- Use PROC DATASETS with MODIFY and LABEL statements to assign generated column labels to the source data set.
If some of the labels assigned by this macro are not what you need you may run another PROC DATASETS to individually adjust (re-assign) them according to your wishes or specification. But when you need to label data set columns on a large scale (many tables with dozens or hundreds of columns) this can be a good first draft that can save you time and efforts.
_DATA_ and _LAST_ special data sets
You might notice that I used _data_ data set name in the out= option of the PROC CONTENTS. This is not an explicit data set name; it is a keyword, a special data set that allows SAS to assign one of the available data set names dynamically. The created output data set will have a name that looks something like DATA1 or DATA2, etc. Try running this code:
data _data_; x=1; run;
and look in the SAS LOG at what data set is created. I got:
NOTE: The data set WORK.DATA1 has 1 observations and 1 variables.
Special data set name _data_ tells SAS to create a data set in the WORK library from a list of names DATA1, DATA2, … according to the DATAn naming convention. These names (as well as WORK library) are unique for a given SAS session. The first time you use _data_ within a SAS session it will create data set named WORK.DATA1, the second time you use _data_ it will create WORK.DATA2, and so on.
Consequently, I used special data set name _last_ in the SET statement of the DATA step following the PROC CONTENTS. Again, here _last_ is a keyword, not a data set name; it is a special data set that refers to the name of the last created data set during your SAS session. That causes SAS to use the latest data set created prior to the _last_ reference.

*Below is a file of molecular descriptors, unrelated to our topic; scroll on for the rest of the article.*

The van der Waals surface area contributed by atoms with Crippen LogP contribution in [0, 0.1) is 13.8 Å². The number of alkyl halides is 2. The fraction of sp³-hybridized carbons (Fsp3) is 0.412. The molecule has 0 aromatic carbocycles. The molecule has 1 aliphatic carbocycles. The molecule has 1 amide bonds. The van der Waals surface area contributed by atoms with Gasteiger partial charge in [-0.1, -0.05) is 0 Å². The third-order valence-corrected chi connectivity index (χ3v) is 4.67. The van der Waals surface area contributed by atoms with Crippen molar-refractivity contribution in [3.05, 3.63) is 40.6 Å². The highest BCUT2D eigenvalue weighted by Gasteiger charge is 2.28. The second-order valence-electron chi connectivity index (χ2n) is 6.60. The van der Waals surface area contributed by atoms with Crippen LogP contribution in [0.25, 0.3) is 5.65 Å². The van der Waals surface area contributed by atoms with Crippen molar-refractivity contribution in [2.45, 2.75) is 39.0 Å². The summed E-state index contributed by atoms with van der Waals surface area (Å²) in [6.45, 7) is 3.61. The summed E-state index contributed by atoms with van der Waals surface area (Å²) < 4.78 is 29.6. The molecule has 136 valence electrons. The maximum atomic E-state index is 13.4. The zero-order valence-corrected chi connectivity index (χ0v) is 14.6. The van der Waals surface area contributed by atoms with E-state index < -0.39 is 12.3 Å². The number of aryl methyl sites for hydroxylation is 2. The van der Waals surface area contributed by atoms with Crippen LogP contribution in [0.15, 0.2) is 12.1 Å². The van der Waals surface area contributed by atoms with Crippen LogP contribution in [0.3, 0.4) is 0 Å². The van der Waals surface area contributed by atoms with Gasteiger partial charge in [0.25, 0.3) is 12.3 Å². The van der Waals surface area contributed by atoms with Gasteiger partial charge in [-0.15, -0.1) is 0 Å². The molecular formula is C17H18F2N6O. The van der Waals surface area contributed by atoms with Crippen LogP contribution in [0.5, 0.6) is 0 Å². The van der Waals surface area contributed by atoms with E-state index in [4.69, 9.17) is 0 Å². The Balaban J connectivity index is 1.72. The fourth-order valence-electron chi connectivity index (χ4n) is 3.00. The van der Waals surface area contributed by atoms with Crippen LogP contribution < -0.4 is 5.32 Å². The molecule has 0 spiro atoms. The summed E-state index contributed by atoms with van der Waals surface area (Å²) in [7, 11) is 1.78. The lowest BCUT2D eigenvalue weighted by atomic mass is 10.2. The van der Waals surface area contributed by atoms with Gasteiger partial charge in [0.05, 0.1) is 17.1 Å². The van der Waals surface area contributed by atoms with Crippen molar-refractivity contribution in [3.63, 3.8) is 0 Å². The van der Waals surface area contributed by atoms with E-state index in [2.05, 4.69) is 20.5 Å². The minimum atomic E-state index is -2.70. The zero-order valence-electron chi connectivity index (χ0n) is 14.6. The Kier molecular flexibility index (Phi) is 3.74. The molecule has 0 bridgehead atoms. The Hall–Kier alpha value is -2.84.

Special data sets _data_ and _last_ are reserved names (or SAS keywords) along with special data set _null_ that is used in the DATA _NULL_ statement and causes SAS to execute the DATA step without creating a data set. (By the way, using DATA _NULL_ can increase your code efficiency when you use the DATA step for custom report writing or creating macro variables or other processing for which the output data set is not needed as it does not consume computer resources for writing and storing the output data set.)
If I were using an explicit table name in this macro instead, and your calling program accidentally were using the same table name, then the macro would overwrite your table which would wreak havoc to your program. Using _data_ and _last_ special data sets protect your SAS program from a possibility of inadvertently overwriting your other data set with the same name by executing the %ilabel macro. It is similar to using %LOCAL for macro variable names for protecting from possible overwrites of your %GLOBAL macro variables with the same names.
A WORD OF CAUTION: Remember, that the _data_ keyword creates table names that are unique only within a SAS session, so it works perfectly for the WORK data library which itself is a unique instance for a SAS session. While it is syntactically correct to use special data set notation _data_ for creating permanent data sets such as libref._data_ (including SASUSER._data_), I have to warn you against using it as it will not guarantee the name uniqueness in the permanent data library, and you may end up overwriting data sets that already exist there.
Do you find this post useful? How do you handle the task of assigning variable labels on a mass scale? Do you use _data_ and _last_ special data sets in your SAS coding? Please share in the comments section below.